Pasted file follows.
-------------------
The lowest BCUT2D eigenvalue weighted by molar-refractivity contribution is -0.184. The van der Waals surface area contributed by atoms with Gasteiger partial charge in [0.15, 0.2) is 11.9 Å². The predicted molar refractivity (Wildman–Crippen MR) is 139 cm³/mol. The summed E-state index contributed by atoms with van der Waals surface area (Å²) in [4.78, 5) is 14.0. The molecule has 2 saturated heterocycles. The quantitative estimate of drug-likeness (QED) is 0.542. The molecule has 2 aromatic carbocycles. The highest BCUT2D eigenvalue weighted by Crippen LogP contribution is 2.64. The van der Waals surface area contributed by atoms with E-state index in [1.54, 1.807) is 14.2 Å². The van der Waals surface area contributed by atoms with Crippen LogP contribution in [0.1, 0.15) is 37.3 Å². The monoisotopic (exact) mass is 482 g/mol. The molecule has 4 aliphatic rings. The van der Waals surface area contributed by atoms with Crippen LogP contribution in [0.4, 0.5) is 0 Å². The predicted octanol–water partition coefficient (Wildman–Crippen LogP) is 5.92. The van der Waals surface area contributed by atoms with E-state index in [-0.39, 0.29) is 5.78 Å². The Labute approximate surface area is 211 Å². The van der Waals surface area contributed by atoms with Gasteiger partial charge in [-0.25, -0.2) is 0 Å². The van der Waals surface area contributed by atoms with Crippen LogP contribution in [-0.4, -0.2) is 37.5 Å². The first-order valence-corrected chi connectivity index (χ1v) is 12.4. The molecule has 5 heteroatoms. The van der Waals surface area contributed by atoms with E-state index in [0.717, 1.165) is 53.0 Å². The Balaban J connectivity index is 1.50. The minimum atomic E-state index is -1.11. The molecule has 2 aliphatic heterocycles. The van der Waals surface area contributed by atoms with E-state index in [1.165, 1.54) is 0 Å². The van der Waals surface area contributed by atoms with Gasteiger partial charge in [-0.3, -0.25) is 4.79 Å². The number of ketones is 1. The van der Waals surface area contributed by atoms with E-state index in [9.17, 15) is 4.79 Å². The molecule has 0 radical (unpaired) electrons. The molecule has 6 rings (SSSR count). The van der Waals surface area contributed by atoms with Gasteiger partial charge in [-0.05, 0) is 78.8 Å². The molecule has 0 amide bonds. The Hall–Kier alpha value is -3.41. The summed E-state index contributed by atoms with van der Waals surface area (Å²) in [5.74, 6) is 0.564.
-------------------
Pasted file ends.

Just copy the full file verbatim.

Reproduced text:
The lowest BCUT2D eigenvalue weighted by molar-refractivity contribution is -0.184. The van der Waals surface area contributed by atoms with Gasteiger partial charge in [0.15, 0.2) is 11.9 Å². The predicted molar refractivity (Wildman–Crippen MR) is 139 cm³/mol. The summed E-state index contributed by atoms with van der Waals surface area (Å²) in [4.78, 5) is 14.0. The molecule has 2 saturated heterocycles. The quantitative estimate of drug-likeness (QED) is 0.542. The molecule has 2 aromatic carbocycles. The highest BCUT2D eigenvalue weighted by Crippen LogP contribution is 2.64. The van der Waals surface area contributed by atoms with E-state index in [1.54, 1.807) is 14.2 Å². The van der Waals surface area contributed by atoms with Crippen LogP contribution in [0.1, 0.15) is 37.3 Å². The monoisotopic (exact) mass is 482 g/mol. The molecule has 4 aliphatic rings. The van der Waals surface area contributed by atoms with Crippen LogP contribution in [0.4, 0.5) is 0 Å². The predicted octanol–water partition coefficient (Wildman–Crippen LogP) is 5.92. The van der Waals surface area contributed by atoms with E-state index in [-0.39, 0.29) is 5.78 Å². The Labute approximate surface area is 211 Å². The van der Waals surface area contributed by atoms with Gasteiger partial charge in [-0.25, -0.2) is 0 Å². The van der Waals surface area contributed by atoms with Crippen LogP contribution in [-0.4, -0.2) is 37.5 Å². The first-order valence-corrected chi connectivity index (χ1v) is 12.4. The molecule has 5 heteroatoms. The van der Waals surface area contributed by atoms with E-state index in [0.717, 1.165) is 53.0 Å². The Balaban J connectivity index is 1.50. The minimum atomic E-state index is -1.11. The molecule has 2 aliphatic heterocycles. The van der Waals surface area contributed by atoms with E-state index in [1.165, 1.54) is 0 Å². The van der Waals surface area contributed by atoms with Gasteiger partial charge in [-0.3, -0.25) is 4.79 Å². The number of ketones is 1. The van der Waals surface area contributed by atoms with E-state index in [9.17, 15) is 4.79 Å². The molecule has 0 radical (unpaired) electrons. The molecule has 6 rings (SSSR count). The van der Waals surface area contributed by atoms with Gasteiger partial charge in [-0.05, 0) is 78.8 Å². The molecule has 0 amide bonds. The Hall–Kier alpha value is -3.41. The summed E-state index contributed by atoms with van der Waals surface area (Å²) in [5.74, 6) is 0.564.